Monday, 23 May 2016

Chapter 8 : Beads

 Reading the comments of others about these beading tasks I recognise their surprise at enjoying getting to grips with this type of work.  There's something exacting about it: the mere threading of such fine needles until you discover those with the very clever collapsible eye, though they're not suitable for every task.
I marked the area to test out each idea making it I thought quite small (4cm x 4cm), though in many cases I reduced and reduced it again.  I tested out shapes, sizes and colours of beads in combination, many I rejected as too clumsy or unsubtle, discovering on the way that tiny mauve seed bead with a gold core was indispensable.
The samples were stitched on calico and hopefully show a balance of both structured and free.

My samples then are as follows:

Key to Beading Sampler

     Row 1
1. Graduated lengths of dark grey shiny bugle beads to create a spiral.
2. Grey straight bugle beads (as above) arranged in alternating lines with multi-faceted oval crystal          beads.
3.  Tiny spiral in matte grey-brown seed beads.
4.  Brown medium and tiny mauve seed beads worked densely in rows.
5.  Bugle beads as in (1) worked in four pointed stars to create a diamond pattern.
6.  Stitched diamond pattern studded with small silvery beads and the tiny mauve seed beads.

     Row 2
7.  Rows of clear sequins threaded and arranged in alternating directions.
8.  No beads, but knotted wire in plastic randomly arranged.
9.  Bronze and grey shiny seed beads densely, but randomly arranged.
10.Oval copper sequins (the hole at one end) stitched so that they pivot and created a raised irregular        surface.
11.Circular and oval rings paired and stitched randomly, anchored with a tiny mauve seed bead.
12.Clear sequins topped with small brass cupped sequins and tiny mauve seed bead arranged in rows      and stitched with metallic bronze thread.
13.Dark grey bugle beads threaded with tufts of ice-blue floss and arranged in rows alternately with         groupings of metallic grey seed beads.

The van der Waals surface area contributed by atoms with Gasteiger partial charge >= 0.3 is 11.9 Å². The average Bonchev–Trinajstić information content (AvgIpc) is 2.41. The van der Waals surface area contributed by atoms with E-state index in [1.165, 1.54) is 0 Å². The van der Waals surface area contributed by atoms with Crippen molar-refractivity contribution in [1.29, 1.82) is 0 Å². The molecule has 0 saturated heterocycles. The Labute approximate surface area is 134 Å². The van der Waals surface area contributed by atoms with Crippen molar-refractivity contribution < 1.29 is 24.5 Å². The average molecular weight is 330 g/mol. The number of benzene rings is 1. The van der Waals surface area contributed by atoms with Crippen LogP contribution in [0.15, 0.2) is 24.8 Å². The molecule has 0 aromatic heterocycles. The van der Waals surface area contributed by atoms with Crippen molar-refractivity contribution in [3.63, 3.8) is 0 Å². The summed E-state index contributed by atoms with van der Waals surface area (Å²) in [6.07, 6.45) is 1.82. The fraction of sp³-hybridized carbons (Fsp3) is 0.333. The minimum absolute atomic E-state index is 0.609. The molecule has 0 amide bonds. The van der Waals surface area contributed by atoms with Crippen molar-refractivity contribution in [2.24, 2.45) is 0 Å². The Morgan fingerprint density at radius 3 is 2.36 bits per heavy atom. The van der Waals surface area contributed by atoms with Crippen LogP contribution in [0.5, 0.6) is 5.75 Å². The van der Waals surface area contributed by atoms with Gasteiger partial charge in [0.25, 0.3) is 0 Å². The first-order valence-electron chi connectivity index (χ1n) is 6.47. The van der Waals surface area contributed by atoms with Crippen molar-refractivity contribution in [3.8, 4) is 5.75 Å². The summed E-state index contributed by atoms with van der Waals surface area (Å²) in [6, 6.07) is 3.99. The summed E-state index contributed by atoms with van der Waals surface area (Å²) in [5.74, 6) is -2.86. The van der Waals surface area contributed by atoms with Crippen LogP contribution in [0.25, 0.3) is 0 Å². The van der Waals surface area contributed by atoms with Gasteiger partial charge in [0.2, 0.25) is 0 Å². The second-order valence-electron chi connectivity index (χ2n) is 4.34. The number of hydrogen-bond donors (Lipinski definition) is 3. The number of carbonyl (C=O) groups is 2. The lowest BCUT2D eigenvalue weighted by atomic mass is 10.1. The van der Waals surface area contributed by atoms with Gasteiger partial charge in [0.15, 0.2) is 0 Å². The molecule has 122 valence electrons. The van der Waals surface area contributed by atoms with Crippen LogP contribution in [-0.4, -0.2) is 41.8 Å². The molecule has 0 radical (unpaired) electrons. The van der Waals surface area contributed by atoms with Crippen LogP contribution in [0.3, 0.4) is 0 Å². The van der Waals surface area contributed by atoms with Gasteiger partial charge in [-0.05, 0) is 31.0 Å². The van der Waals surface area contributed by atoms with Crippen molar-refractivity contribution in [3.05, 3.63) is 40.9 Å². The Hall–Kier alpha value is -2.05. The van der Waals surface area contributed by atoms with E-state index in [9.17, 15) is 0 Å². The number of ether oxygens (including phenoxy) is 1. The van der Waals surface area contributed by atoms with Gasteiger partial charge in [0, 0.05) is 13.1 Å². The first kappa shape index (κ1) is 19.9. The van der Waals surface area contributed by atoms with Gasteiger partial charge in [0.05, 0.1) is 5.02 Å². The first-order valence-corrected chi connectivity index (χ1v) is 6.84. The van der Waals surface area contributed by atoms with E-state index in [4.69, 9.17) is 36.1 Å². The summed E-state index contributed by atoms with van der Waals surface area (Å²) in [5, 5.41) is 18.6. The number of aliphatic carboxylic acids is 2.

14.Oval copper sequins acting as a leaf shape and enhanced with stitching in metallic brown-black.

      Row 3
15.Parcels of long twisted gold and shorter grey bugle beads couched in position with thick soft gold        thread.
16.Groups of three brass cupped sequins interspersed with loops of mauve seed beads.
17.Rows of grey metallic bugle beads a brass cup sequin and mauve been attached to each end.
18.Chevrons of gold bugle beads.
19a,Dark grey bugle beads attached as towers with ice-blue thread.
19bTiny gold sequins arranged in rows and couched with a cross in metallic brown thread.
20.Clear large beads topped with tiny mauve seed beads and couched with three double thickness            stitches.

      Row 4
21.Spirals of small brass cupped sequins face downwards with self-dyed silk organza seed stitched on      top, then beaded with mauve seed beads.
22.Double holed grey oval beads applied in rows with brown metallic thread.
23.Grey beads as in 22 topped with two mauve seed beads and edged with metallic grey bugle beads.
24.Curves of metallic grey bugle beads alternating with curves of mauve seed beads.
25.Rows of a range of different beads from the selection.
26.Double holed clear oval beads stitched to create beetles.

Beading Sampler

I decided to mount the beading sampler on a piece of foam board covered in polyester fleece.  I then beaded three edges in the same way, initially a long grey bugle bead followed by a medium sized brown bead.  In a row behind this I stitched loops of five mauve seed beads, as is shown below.

Beaded Edging -- top and two sides

The sampler's lower edge shows a range of fringing ideas:

B. Lines of grey bugle and brown seed beads arranged in various ways with loops of mauve seed              beads to finish.
C. Three lines of mauve seed beads with a gold bugle beads, sequin and double holed oval to finish.
D. Single line of mauve beads, grey bugle bead, clear sequin, finished with a brass cup sequin and yet      another mauve bead.
E. Continuous edging alternating large clear seed bead and grey bugle bead.

Beaded Edging - lower edge

A final word on mounting: in spit of, I thought, very careful measuring and cutting it is difficult to be really accurate.  I also found spacing the beads for the edges needed a combination of measuring and eye.

This is complete, and yet when the edging was half stitched I wanted to add some sort of border as a bridge between the density of the centre and the lightness of the edging.  Unfortunately I'd stitched through so many of the calico layers and though I might damage the sampler if I started unpicking. What I had in mind was to allow the little bead beetles to scurry amongst the copper leaves with trailing foliage (26 and 14).  Maybe there will be time to test out the idea, certainly it was something that needed careful planning and well before the mounting stage.

1 comment:

  1. What a lovely rich beaded sample! It makes me think of a sample for costumes for a mediaeval or Tudor play.